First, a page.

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Those figures imply that a further 0.1 per cent. of GDP would be required in 200203 and 200304 to maintain UK defence spending at a constant percentage of UK GDP, though the figure for 200102 includes estimated conflict prevention funding (which cannot be forecast for subsequent years). The defence budget will, however, increase in real terms over each of these years. The defence budget for 200405 will be agreed during Spending Review 2002.
Mr. Laws: To ask the Secretary of State for Defence (1) what his estimate is of total United Kingdom defence spending over the last 25 years; what value for money assessment of defence expenditure he has conducted; and if he will make a statement; 
These figures are not adjusted for inflation
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The Ministry of Defence (MOD) is committed to the pursuit of efficiency and value for money. The MOD's Public Service Agreement was published in December 1998, and set key targets for the period 19992000 to 200102, reflecting the outcome of the Strategic Defence Review. The PSA set many challenging value for money targets, and the Department has made good progress against these. MOD's Departmental Performance Report (DPR) was recently published and set out in detail progress against each target. A copy of the DPR has been placed in the Library of the House.
Mr. Laws: To ask the Secretary of State for Defence if he will list the orders for new warships which he has (a) placed and (b) plans to place for delivery prior to 2015; what his estimate of the cost of these new ships is; when the in-service expected date is in each case; and if he will make a statement.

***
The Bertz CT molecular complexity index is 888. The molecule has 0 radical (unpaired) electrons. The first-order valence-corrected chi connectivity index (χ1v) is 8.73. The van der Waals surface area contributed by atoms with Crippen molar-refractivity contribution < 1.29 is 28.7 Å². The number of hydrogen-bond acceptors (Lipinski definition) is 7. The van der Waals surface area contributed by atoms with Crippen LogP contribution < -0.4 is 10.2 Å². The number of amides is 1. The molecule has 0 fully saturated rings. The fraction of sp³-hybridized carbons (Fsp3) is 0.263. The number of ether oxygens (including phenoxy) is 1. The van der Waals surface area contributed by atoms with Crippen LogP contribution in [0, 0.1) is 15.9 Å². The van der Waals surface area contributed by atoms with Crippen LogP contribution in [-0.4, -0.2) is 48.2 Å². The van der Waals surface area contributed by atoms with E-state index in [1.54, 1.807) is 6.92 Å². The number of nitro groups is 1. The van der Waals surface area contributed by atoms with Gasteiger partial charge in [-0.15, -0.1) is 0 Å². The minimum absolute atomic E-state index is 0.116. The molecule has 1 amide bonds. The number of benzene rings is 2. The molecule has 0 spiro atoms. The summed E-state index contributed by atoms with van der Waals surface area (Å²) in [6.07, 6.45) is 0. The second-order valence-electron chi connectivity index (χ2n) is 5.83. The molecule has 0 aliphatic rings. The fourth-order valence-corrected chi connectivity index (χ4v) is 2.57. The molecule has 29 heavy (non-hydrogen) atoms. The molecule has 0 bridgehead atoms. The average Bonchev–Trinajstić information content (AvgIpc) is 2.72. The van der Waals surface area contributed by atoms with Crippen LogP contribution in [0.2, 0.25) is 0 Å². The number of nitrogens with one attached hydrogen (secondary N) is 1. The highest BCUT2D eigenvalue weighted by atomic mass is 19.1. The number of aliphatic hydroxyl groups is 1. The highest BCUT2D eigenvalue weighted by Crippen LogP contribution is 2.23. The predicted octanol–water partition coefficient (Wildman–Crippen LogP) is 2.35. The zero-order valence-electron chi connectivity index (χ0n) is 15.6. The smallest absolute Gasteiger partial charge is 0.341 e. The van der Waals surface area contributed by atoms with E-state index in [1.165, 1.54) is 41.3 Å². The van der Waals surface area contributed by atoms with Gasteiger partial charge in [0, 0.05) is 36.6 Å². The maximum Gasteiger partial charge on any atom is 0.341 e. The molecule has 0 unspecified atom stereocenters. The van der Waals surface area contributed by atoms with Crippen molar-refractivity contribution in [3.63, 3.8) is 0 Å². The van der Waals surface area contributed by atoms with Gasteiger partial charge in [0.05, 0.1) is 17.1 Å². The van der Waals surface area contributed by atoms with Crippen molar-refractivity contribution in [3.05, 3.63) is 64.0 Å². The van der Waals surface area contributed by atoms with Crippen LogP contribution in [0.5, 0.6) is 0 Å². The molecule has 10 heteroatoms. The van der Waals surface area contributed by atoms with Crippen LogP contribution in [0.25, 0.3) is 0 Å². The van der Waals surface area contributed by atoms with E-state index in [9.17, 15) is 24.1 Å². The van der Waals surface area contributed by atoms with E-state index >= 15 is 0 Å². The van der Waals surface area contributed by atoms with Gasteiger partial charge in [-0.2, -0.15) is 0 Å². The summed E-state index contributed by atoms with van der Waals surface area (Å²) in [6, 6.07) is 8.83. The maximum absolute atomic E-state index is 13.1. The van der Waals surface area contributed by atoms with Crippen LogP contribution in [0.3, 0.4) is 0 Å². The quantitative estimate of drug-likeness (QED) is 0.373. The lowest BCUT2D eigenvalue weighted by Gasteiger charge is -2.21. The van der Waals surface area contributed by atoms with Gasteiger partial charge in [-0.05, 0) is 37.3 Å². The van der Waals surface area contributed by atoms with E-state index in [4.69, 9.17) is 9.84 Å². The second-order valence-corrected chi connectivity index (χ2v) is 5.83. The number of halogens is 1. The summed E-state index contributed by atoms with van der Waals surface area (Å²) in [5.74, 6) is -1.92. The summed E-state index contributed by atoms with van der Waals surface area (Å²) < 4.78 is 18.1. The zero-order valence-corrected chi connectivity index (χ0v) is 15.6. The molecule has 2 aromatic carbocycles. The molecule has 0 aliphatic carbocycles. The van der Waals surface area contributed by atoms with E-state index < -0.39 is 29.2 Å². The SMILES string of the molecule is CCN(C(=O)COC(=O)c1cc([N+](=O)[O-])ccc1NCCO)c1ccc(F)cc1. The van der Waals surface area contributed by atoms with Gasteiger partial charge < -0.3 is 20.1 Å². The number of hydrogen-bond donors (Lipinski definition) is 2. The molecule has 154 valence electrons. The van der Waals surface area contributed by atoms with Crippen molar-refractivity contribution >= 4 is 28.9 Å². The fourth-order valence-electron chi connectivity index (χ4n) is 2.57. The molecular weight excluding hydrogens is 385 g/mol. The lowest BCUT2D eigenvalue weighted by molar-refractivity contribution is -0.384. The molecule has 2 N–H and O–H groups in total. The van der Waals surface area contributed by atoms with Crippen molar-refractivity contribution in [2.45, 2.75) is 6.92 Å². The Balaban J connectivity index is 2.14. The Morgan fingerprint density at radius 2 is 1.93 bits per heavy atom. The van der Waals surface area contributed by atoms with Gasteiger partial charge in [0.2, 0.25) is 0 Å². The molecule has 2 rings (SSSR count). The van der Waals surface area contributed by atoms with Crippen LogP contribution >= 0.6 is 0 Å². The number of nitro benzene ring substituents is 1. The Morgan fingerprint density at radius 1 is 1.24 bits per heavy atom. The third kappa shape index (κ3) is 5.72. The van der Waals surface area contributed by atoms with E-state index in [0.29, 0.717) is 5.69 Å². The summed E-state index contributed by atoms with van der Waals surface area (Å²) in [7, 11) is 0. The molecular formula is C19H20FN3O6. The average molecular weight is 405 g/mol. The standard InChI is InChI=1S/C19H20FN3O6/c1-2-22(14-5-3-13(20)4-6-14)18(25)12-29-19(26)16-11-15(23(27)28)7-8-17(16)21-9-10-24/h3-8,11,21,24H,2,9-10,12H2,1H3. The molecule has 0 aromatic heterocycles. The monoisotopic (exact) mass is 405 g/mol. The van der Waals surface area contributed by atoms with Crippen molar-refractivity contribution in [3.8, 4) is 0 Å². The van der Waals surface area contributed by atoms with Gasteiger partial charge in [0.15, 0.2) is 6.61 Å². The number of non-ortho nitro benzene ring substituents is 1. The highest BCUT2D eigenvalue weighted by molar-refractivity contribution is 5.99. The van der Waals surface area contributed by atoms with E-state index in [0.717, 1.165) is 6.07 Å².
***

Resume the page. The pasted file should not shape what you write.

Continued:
(a) contracts for four Alternative Landing Ships Logistic (ALSLs) at an overall value of about £300 million, expected in-service between late 2004 and late 2005. The ALSL class is now expected to be in service earlier than previously envisaged, due to good co-operation between the two shipbuilders (Swan Hunter Tyneside and BAE Systems Marine) concerned;
(b) a prime contract, valued at about £1.3 billion, for three new Type 45 Destroyers, the first of which is expected to enter service in 2007. We announced earlier this year our intention, subject to commercial negotiations, to amend this contract to increase our commitment to a total of six ships.
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As to our future plans, we expect to purchase two new Future Aircraft Carriers, for which an order is planned in 2004, costing up to £2.9 billion at outturn prices. We currently plan that the first ship will enter service in 2012. Other orders over the next few years will include further ASTUTE class submarines and Type 45 Destroyers.
Our longer-term plans include the future surface combatant programme to replace the current Type 22 and Type 23 Frigates and a variety of other vessels. We are also investigating options to replace the capabilities currently filled by those ships in the Royal Fleet Auxiliary fleet which are scheduled to leave service towards the end of the decade. It is not possible to provide accurate details of the cost or individual in-service dates of these vessels at this stage.